Dementia and Nutrition

When it comes to the elderly with dementia nutrition is often overlooked. We try to check on our loved ones and buy groceries or ask them if they have eaten. Many elderly especially those with dementia are at risk of malnutrition. A study from the PMC US National Library of medicine from New Zealand says that 46.6% were at risk of malnutrition and 26.9% were malnourished at the time of hospital admission.  With these hospital admissions 88% came in from the community. This is an alarming statistic because most people try to do the best they can to care for their elderly loved ones. 

Here are some of the symptoms of malnutrition to look out for

  1. Weak immune system or slow healing
  2. Muscle weakness
  3. Weight loss

Here are some of the causes of poor nutrition for the elderly with dementia.

  • Not able to shop or prepare food
  • Poor appetite
  • Less structure around eating and drinking
  • Not remembering to eat
  • Losing the ability to feed themselves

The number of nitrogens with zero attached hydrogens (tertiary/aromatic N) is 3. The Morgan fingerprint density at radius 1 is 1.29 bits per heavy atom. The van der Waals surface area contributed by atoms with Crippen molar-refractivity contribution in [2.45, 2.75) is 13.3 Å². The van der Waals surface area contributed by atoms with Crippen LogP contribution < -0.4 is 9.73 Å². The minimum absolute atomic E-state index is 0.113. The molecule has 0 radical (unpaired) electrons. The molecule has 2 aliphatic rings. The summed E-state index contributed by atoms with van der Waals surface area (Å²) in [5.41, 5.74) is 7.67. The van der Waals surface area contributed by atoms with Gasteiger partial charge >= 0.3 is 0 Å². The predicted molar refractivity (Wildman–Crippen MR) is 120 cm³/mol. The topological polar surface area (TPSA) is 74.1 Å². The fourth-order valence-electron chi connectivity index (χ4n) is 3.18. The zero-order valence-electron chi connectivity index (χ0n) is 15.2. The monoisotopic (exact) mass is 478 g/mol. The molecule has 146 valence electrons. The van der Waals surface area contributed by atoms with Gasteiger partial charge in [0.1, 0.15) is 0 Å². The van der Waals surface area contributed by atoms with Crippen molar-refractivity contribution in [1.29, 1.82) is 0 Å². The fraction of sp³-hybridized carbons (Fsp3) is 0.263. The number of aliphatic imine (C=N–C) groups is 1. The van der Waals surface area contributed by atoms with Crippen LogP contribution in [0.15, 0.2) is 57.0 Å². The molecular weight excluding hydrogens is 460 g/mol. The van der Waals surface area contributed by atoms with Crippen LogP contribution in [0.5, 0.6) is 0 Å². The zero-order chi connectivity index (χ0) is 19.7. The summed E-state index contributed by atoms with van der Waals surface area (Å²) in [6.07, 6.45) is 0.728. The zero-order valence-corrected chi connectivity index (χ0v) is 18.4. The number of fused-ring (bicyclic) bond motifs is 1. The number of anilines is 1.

• Dysphagia

Now that we know the causes a few of these can be fixed by having appropriate care. As a caregiver you must try to make sure that appropriate food is available. You will need to observe your loved on to make sure they are eating. Take time sit down and have meals occasionally and really see that they do eat. Keeping a food log is always a good idea so that you can see what their favorite foods are and if there are different times that your loved one loses appetite. Medications can cause loss of appetite so do keep close observation when starting new medications. The other issue outside of appropriate care is dysphagia. In this study they talk about grip strength and poor cognition and how it can determine risk of malnutrition. The reason is that the lower strength is related to swallowing difficulty also known as dysphagia(link definition). With dysphagia you have to make certain adjustments to the diet. If your loved one has dysphagia they must have soft foods and thickened liquids, if liquids are too thin they may aspirate(definition) and get pneumonia. With food being in it’s normal form it can be a choke risk. Here is a link to some dysphagia diet recommendations from GI Care.com.

With proper care and diet changes you can make sure that your loved one has their nutritional needs met. It is still debated and being studied about the effects of nutrition on cognitive decline. In the Cache County dementia progression study they say improving nutrition may lessen dementia severity and lower caregiver burden. If your loved one is getting their nutritional needs met they are stronger and healthier and can have a better quality of life and that is the goal for everyone.